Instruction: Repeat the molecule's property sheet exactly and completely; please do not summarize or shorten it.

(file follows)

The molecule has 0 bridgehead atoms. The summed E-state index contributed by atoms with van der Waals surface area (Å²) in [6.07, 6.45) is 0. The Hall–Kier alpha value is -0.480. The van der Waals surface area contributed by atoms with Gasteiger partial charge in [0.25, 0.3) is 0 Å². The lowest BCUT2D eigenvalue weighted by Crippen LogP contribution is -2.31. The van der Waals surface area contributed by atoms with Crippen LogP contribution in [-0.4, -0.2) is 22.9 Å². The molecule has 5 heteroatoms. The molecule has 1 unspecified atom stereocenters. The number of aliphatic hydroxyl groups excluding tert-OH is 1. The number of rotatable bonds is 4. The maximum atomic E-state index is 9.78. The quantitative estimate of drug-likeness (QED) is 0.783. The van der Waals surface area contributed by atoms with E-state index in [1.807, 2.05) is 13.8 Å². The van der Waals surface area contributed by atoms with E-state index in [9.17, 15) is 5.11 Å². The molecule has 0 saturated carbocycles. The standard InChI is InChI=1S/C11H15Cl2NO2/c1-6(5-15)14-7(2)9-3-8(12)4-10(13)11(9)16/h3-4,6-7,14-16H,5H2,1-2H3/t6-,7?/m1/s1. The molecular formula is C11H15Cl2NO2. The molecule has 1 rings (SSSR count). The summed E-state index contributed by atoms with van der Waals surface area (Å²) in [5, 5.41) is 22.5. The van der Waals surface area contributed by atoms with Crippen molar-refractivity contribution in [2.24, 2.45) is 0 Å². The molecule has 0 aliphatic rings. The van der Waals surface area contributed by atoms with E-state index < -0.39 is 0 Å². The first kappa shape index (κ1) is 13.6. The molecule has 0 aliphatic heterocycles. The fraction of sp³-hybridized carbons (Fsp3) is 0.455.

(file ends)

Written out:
The molecule has 0 bridgehead atoms. The summed E-state index contributed by atoms with van der Waals surface area (Å²) in [6.07, 6.45) is 0. The Hall–Kier alpha value is -0.480. The van der Waals surface area contributed by atoms with Gasteiger partial charge in [0.25, 0.3) is 0 Å². The lowest BCUT2D eigenvalue weighted by Crippen LogP contribution is -2.31. The van der Waals surface area contributed by atoms with Crippen LogP contribution in [-0.4, -0.2) is 22.9 Å². The molecule has 5 heteroatoms. The molecule has 1 unspecified atom stereocenters. The number of aliphatic hydroxyl groups excluding tert-OH is 1. The number of rotatable bonds is 4. The maximum atomic E-state index is 9.78. The quantitative estimate of drug-likeness (QED) is 0.783. The van der Waals surface area contributed by atoms with E-state index in [1.807, 2.05) is 13.8 Å². The van der Waals surface area contributed by atoms with E-state index in [9.17, 15) is 5.11 Å². The molecule has 0 saturated carbocycles. The standard InChI is InChI=1S/C11H15Cl2NO2/c1-6(5-15)14-7(2)9-3-8(12)4-10(13)11(9)16/h3-4,6-7,14-16H,5H2,1-2H3/t6-,7?/m1/s1. The molecular formula is C11H15Cl2NO2. The molecule has 1 rings (SSSR count). The summed E-state index contributed by atoms with van der Waals surface area (Å²) in [5, 5.41) is 22.5. The van der Waals surface area contributed by atoms with Crippen molar-refractivity contribution in [2.24, 2.45) is 0 Å². The molecule has 0 aliphatic rings. The van der Waals surface area contributed by atoms with E-state index < -0.39 is 0 Å². The first kappa shape index (κ1) is 13.6. The molecule has 0 aliphatic heterocycles. The fraction of sp³-hybridized carbons (Fsp3) is 0.455.